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Wood Liquor: Growth Rings Transform Into a Promising New Business

For the first time, wood from 100-year-old trees can be made into wood liquor, a new beverage that could be key to revitalizing forestry and mountain villages.



Four types of trees were used to make the first-ever wood liquor. Each species was made both into a clear distilled version and a new version that makes the most of the wood aroma. (Photo courtesy of FFPRI)

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The history of spirits dates back to 13,000 years ago, and today, it welcomes a new page. This new liquor is not made from fruits, like wine, or cereals, like sake. Its main ingredient, while familiar, has never before been used to make liquor. That ingredient is aged trees from forests. And wood liquor is made from fermenting that wood. 

Researchers at the Forestry and Forest Products Research Institute (FFPRI) in Tsukuba (Ibaraki Prefecture) spent six years experimenting and now they have a product ready to sample.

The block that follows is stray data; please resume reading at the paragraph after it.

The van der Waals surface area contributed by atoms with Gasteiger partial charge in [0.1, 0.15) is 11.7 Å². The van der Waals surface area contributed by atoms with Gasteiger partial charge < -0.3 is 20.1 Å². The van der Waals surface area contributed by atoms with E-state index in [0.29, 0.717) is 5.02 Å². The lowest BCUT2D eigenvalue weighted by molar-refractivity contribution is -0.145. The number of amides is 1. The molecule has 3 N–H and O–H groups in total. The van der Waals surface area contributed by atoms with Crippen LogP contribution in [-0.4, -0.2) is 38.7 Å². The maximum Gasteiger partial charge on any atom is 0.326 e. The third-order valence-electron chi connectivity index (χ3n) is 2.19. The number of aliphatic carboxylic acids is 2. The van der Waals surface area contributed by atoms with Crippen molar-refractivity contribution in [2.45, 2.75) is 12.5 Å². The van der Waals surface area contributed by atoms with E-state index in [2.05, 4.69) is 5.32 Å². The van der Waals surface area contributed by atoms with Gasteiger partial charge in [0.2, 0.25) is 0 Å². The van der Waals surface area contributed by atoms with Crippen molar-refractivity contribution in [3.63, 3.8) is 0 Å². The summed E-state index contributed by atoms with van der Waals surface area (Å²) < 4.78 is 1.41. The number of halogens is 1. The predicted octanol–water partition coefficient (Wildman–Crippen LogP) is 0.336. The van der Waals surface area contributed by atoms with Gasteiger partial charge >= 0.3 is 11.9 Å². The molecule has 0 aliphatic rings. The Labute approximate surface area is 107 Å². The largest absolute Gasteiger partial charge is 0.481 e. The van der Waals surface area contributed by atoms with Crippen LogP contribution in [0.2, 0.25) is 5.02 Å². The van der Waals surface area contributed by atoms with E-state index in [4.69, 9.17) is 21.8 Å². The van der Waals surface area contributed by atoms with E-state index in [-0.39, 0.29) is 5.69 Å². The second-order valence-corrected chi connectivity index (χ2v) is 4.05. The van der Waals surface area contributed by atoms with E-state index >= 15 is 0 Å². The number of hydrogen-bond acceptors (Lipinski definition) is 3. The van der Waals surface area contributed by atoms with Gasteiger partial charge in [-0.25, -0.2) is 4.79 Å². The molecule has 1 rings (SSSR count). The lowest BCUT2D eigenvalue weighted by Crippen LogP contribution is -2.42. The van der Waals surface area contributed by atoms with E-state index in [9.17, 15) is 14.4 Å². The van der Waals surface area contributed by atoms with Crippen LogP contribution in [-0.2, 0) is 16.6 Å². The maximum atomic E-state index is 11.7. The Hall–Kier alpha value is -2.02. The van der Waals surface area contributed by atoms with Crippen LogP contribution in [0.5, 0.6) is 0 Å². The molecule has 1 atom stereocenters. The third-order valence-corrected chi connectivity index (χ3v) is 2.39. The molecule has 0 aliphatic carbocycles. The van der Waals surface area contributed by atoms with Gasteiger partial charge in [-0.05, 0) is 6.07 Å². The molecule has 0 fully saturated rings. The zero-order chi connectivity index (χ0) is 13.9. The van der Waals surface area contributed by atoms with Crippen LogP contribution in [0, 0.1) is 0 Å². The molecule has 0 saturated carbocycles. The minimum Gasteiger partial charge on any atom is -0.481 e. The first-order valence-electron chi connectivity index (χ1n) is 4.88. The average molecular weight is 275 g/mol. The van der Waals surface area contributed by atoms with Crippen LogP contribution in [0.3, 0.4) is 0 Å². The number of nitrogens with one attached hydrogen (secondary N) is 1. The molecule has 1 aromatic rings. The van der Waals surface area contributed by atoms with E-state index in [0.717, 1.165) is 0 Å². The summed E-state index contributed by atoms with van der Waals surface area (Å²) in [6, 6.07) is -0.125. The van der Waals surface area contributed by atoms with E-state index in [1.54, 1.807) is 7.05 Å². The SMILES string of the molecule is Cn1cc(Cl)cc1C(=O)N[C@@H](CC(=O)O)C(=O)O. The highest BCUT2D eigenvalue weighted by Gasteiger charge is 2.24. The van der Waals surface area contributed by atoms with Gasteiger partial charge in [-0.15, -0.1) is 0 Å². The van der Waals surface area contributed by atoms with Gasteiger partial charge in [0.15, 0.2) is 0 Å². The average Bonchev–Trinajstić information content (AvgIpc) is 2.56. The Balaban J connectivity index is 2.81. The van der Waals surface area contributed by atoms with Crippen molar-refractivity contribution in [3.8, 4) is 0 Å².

wood liquor
Senior Researcher Dr Yuichiro Otsuka with the machine needed for breaking down the wood (saccharification) for fermentation. (© Sankei by Shohei Nagatsuji)

They have produced four varieties from the wood of Japanese cedar, white birch, mizunara (a type of Mongolian oak), and the kuromoji tree (a type of spicebush). Each species of tree has a distinct fragrance and flavor profile. Close your eyes and take a sip, and it feels as though you can hear treetops rustling in the breeze.

Mellow Fragrance and Flavor

The development of wood liquor has no precedent anywhere in the world. A paper on its development was published in 2020 in a journal of the UK-based Royal Society of Chemistry.

The research team found no issues in all varieties based on continued safety testing. This author had a chance to participate in a trial tasting of the fragrance and flavor profiles of this new liquor.

Continue reading the full story on Japan 2 Earth.

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(Read the article in Japanese.)

Author: Shohei Nagatsuji


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